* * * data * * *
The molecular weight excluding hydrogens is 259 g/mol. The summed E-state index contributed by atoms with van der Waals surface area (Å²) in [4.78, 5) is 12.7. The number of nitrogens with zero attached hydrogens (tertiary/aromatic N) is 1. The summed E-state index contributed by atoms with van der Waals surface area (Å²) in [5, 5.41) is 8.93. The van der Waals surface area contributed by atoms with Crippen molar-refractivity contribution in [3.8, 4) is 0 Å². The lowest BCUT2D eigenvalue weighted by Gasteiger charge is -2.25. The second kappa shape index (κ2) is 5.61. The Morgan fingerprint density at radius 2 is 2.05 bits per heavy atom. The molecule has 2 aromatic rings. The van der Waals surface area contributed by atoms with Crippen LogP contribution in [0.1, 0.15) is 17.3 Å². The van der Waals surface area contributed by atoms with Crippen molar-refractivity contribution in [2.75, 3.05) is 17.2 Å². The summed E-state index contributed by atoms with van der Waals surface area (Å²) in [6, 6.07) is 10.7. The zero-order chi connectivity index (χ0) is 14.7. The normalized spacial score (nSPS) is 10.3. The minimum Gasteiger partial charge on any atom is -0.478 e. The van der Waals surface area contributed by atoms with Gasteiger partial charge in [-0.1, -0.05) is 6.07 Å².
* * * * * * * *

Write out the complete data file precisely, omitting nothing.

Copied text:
The molecular weight excluding hydrogens is 259 g/mol. The summed E-state index contributed by atoms with van der Waals surface area (Å²) in [4.78, 5) is 12.7. The number of nitrogens with zero attached hydrogens (tertiary/aromatic N) is 1. The summed E-state index contributed by atoms with van der Waals surface area (Å²) in [5, 5.41) is 8.93. The van der Waals surface area contributed by atoms with Crippen molar-refractivity contribution in [3.8, 4) is 0 Å². The lowest BCUT2D eigenvalue weighted by Gasteiger charge is -2.25. The second kappa shape index (κ2) is 5.61. The Morgan fingerprint density at radius 2 is 2.05 bits per heavy atom. The molecule has 2 aromatic rings. The van der Waals surface area contributed by atoms with Crippen LogP contribution in [0.1, 0.15) is 17.3 Å². The van der Waals surface area contributed by atoms with Crippen molar-refractivity contribution in [2.75, 3.05) is 17.2 Å². The summed E-state index contributed by atoms with van der Waals surface area (Å²) in [6, 6.07) is 10.7. The zero-order chi connectivity index (χ0) is 14.7. The normalized spacial score (nSPS) is 10.3. The minimum Gasteiger partial charge on any atom is -0.478 e. The van der Waals surface area contributed by atoms with Gasteiger partial charge in [-0.1, -0.05) is 6.07 Å².